Research in Gerontological Nursing

Special Focus: Recruitment Challenges 

The Costs of Recruiting: Reflections of a Bean Counter

Catherine S. Cole, PhD, ACNS-BC; Cathy Doan, BS; Nola Ballinger; Ginger Brown, MS

Abstract

Although information on the costs of participant recruitment for large-scale clinical trials has been published, the information may not be applicable to small feasibility studies. To determine the most effective recruitment strategy for a feasibility study that sought to adapt laboratory measurement of simple reaction times of individuals with Alzheimer’s disease (AD) to the home, we adapted a metric developed by Chin Feman et al. We recruited individuals with mild to moderate dementia from (a) enrollees in a Memory Research Center, (b) AD support groups, (c) the senior clinic at our university, and (d) senior citizen housing units. We compared costs and enrollment rates associated with various recruitment strategies and found that recruitment through the Memory Research Center was most effective (enrollment rate = 66.7%, salary costs = $49.47 per participant). These findings have implications for investigators preparing budgets for small feasibility studies involving populations with dementia.

Abstract

Although information on the costs of participant recruitment for large-scale clinical trials has been published, the information may not be applicable to small feasibility studies. To determine the most effective recruitment strategy for a feasibility study that sought to adapt laboratory measurement of simple reaction times of individuals with Alzheimer’s disease (AD) to the home, we adapted a metric developed by Chin Feman et al. We recruited individuals with mild to moderate dementia from (a) enrollees in a Memory Research Center, (b) AD support groups, (c) the senior clinic at our university, and (d) senior citizen housing units. We compared costs and enrollment rates associated with various recruitment strategies and found that recruitment through the Memory Research Center was most effective (enrollment rate = 66.7%, salary costs = $49.47 per participant). These findings have implications for investigators preparing budgets for small feasibility studies involving populations with dementia.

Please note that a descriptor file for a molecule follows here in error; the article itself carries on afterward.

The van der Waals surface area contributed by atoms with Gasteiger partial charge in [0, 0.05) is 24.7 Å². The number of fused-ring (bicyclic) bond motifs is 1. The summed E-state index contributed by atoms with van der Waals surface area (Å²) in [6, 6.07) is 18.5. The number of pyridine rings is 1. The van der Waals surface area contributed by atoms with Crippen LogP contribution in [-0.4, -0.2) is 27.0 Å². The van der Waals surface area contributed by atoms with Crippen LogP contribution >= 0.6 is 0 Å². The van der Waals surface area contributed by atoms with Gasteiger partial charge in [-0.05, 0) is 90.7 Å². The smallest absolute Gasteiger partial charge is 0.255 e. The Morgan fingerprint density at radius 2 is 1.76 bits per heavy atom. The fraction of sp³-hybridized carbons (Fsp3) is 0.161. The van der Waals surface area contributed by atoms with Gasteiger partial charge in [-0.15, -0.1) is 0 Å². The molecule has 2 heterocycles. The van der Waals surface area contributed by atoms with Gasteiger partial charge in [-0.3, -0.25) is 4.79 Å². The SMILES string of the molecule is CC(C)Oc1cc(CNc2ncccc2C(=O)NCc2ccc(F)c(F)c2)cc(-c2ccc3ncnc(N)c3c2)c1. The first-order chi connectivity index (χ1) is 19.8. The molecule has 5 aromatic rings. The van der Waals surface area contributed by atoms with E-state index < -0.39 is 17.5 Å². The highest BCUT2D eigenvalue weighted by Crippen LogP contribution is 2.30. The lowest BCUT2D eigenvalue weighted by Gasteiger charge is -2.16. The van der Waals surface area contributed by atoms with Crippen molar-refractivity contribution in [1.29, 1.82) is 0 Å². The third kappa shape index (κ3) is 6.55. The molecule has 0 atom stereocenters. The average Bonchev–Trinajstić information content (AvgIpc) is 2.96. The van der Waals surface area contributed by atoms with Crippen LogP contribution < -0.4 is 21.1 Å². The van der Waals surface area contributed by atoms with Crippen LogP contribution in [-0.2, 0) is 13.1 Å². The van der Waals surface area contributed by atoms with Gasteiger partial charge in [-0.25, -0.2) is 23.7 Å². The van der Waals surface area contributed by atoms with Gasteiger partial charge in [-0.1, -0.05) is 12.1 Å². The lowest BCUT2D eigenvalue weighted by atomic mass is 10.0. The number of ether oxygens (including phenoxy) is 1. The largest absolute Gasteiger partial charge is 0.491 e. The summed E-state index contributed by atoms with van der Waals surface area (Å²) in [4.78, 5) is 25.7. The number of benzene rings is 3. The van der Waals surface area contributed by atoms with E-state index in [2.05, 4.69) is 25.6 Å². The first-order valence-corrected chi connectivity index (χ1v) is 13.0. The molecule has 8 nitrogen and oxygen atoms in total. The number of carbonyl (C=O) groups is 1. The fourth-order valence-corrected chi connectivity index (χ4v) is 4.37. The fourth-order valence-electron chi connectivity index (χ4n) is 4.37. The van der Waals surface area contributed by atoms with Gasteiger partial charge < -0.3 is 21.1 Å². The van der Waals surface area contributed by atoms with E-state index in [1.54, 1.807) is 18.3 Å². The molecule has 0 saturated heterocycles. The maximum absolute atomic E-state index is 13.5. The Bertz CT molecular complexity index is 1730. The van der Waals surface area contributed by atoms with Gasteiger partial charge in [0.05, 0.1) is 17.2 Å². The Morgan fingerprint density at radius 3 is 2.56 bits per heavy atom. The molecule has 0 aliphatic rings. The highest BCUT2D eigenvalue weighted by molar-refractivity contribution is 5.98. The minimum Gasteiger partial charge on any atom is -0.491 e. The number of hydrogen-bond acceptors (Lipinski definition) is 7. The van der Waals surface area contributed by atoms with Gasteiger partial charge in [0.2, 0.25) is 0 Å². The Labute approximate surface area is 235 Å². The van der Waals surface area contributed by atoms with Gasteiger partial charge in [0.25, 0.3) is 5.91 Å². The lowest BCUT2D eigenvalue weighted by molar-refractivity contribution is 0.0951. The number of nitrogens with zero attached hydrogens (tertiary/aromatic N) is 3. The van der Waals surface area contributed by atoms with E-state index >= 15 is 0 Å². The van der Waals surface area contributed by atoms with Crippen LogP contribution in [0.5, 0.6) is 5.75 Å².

Authors

Dr. Cole is Assistant Professor, and Ms. Doan, Ms. Ballinger, and Ms. Brown are Research Assistants, College of Nursing, University of Arkansas for Medical Sciences, Little Rock, Arkansas.

The authors disclose that they have no significant financial interests in any product or class of products discussed directly or indirectly in this activity. The project described was supported by Award Number UL1RR029884 from the National Center for Research Resources. The content is solely the responsibility of the authors and does not necessarily represent the official views of the National Center for Research Resources or the National Institutes of Health (NIH). Additional sources of support include NIH (P20 NR009006), NIH (K23 NR009492), U.S. Department of Health and Human Services (RR20146), and NIH-Eunice Kennedy Shriver National Institute of Child Health and Human Development (HD055269 and HD055677).

Address correspondence to Catherine S. Cole, PhD, ACNS-BC, Assistant Professor, College of Nursing, University of Arkansas for Medical Sciences, 4301 W. Markham Street, Slot 529, Little Rock, AR 72205; e-mail: colecatherine@uams.edu.

Received: April 20, 2009
Accepted: June 23, 2009
Posted Online: September 03, 2009

10.3928/19404921-20090803-02

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